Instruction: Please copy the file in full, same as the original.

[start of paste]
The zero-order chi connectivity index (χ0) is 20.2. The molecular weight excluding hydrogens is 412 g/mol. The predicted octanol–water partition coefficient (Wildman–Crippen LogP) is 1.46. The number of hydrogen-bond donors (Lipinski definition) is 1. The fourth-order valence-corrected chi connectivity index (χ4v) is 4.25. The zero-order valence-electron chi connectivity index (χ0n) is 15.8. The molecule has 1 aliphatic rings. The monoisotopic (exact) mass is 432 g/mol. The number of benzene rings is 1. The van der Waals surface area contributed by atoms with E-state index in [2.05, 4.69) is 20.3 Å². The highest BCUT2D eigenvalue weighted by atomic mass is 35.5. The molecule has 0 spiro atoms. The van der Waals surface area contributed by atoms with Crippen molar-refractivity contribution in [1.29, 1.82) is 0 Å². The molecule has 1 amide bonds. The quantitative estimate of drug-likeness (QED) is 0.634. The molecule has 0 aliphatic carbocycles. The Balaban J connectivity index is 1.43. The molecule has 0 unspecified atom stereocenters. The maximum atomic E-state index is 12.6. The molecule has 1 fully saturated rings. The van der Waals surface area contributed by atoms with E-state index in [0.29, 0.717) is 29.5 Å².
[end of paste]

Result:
The zero-order chi connectivity index (χ0) is 20.2. The molecular weight excluding hydrogens is 412 g/mol. The predicted octanol–water partition coefficient (Wildman–Crippen LogP) is 1.46. The number of hydrogen-bond donors (Lipinski definition) is 1. The fourth-order valence-corrected chi connectivity index (χ4v) is 4.25. The zero-order valence-electron chi connectivity index (χ0n) is 15.8. The molecule has 1 aliphatic rings. The monoisotopic (exact) mass is 432 g/mol. The number of benzene rings is 1. The van der Waals surface area contributed by atoms with E-state index in [2.05, 4.69) is 20.3 Å². The highest BCUT2D eigenvalue weighted by atomic mass is 35.5. The molecule has 0 spiro atoms. The van der Waals surface area contributed by atoms with Crippen molar-refractivity contribution in [1.29, 1.82) is 0 Å². The molecule has 1 amide bonds. The quantitative estimate of drug-likeness (QED) is 0.634. The molecule has 0 aliphatic carbocycles. The Balaban J connectivity index is 1.43. The molecule has 0 unspecified atom stereocenters. The maximum atomic E-state index is 12.6. The molecule has 1 fully saturated rings. The van der Waals surface area contributed by atoms with E-state index in [0.29, 0.717) is 29.5 Å².